The politics of evidence: A response to Rulli and D'Odorico

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Peer-Reviewed Research
  • SDG 17
  • SDG 2
  • SDG 1
  • Abstract:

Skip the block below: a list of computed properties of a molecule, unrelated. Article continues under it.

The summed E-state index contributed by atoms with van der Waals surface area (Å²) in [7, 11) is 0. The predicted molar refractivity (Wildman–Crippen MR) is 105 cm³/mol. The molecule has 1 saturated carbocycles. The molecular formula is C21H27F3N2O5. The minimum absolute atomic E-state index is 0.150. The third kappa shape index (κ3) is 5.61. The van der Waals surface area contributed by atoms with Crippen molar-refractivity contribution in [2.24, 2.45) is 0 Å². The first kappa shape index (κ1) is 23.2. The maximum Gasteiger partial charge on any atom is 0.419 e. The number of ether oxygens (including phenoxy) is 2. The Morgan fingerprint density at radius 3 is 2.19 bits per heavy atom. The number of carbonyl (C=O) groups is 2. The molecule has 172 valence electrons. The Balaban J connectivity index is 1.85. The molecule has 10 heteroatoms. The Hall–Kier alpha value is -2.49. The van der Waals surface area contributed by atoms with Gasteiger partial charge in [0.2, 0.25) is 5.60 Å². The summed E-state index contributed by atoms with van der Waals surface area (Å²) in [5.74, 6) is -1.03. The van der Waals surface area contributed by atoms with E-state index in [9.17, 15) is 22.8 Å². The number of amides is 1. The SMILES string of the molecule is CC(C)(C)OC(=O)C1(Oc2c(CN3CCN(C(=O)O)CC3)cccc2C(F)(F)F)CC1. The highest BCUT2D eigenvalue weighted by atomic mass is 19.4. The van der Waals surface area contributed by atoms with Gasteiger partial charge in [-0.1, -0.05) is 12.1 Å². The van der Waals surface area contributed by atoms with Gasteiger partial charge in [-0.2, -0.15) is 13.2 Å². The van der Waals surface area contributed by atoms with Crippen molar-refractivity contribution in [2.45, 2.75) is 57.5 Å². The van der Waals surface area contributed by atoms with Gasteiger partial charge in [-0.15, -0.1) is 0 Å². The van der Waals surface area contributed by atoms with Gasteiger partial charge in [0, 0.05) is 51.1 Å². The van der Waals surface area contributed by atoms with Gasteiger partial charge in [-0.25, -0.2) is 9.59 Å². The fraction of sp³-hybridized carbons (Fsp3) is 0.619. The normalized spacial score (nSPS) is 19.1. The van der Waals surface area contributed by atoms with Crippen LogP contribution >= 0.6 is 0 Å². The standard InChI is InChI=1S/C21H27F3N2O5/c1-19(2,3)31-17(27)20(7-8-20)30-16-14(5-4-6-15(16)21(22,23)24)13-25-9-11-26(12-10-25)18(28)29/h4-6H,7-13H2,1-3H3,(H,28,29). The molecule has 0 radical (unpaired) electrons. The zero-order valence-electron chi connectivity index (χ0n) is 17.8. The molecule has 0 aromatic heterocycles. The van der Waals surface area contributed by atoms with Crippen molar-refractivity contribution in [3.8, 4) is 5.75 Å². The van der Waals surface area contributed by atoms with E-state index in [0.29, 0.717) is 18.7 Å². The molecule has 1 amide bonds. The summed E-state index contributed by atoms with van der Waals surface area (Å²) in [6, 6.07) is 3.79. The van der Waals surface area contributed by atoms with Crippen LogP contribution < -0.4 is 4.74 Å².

We welcome Rulli and D’Odorico’s response to our introduction to the Journal for Peasant Studies (JPS) Forum on Global Land Grabbing(Scoones etal.2013) in which we discussed the ‘literature rush’ that has accompanied the global ‘land rush’. We outlined a series of concerns with the data being used in this literature – concerns both with the data itself and with its uncritical deployment in popular and academic studies. We called for a second phase of land grab research that would ground abstract calculations of imprecise global averages in favour of concrete, situated and transparent research that could address critical questions such as what is actually happening, who is winning and losing, and why. With our discussion of the ‘politics of evidence’ we called for research that would extend beyond the fixation on ‘killer facts’–the headline-grabbing numbers. Instead, ground-truthing and generating traceable datasets are essential.